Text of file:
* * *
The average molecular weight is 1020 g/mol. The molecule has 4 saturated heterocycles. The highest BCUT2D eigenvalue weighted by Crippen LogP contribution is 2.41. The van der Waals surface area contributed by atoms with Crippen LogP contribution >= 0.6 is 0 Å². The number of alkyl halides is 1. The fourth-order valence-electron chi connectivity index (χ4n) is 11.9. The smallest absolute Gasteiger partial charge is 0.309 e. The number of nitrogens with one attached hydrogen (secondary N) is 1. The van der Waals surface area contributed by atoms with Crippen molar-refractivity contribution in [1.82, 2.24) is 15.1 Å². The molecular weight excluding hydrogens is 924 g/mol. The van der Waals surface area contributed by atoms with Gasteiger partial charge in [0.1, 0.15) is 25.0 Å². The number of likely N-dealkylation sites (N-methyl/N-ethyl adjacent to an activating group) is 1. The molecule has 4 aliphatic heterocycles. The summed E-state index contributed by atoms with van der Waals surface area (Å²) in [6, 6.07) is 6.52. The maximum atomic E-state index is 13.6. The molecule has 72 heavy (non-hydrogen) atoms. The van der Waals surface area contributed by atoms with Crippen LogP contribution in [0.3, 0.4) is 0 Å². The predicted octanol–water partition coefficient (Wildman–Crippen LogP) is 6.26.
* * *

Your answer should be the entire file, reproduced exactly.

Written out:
The average molecular weight is 1020 g/mol. The molecule has 4 saturated heterocycles. The highest BCUT2D eigenvalue weighted by Crippen LogP contribution is 2.41. The van der Waals surface area contributed by atoms with Crippen LogP contribution >= 0.6 is 0 Å². The number of alkyl halides is 1. The fourth-order valence-electron chi connectivity index (χ4n) is 11.9. The smallest absolute Gasteiger partial charge is 0.309 e. The number of nitrogens with one attached hydrogen (secondary N) is 1. The van der Waals surface area contributed by atoms with Crippen molar-refractivity contribution in [1.82, 2.24) is 15.1 Å². The molecular weight excluding hydrogens is 924 g/mol. The van der Waals surface area contributed by atoms with Gasteiger partial charge in [0.1, 0.15) is 25.0 Å². The number of likely N-dealkylation sites (N-methyl/N-ethyl adjacent to an activating group) is 1. The molecule has 4 aliphatic heterocycles. The summed E-state index contributed by atoms with van der Waals surface area (Å²) in [6, 6.07) is 6.52. The maximum atomic E-state index is 13.6. The molecule has 72 heavy (non-hydrogen) atoms. The van der Waals surface area contributed by atoms with Crippen LogP contribution in [0.3, 0.4) is 0 Å². The predicted octanol–water partition coefficient (Wildman–Crippen LogP) is 6.26.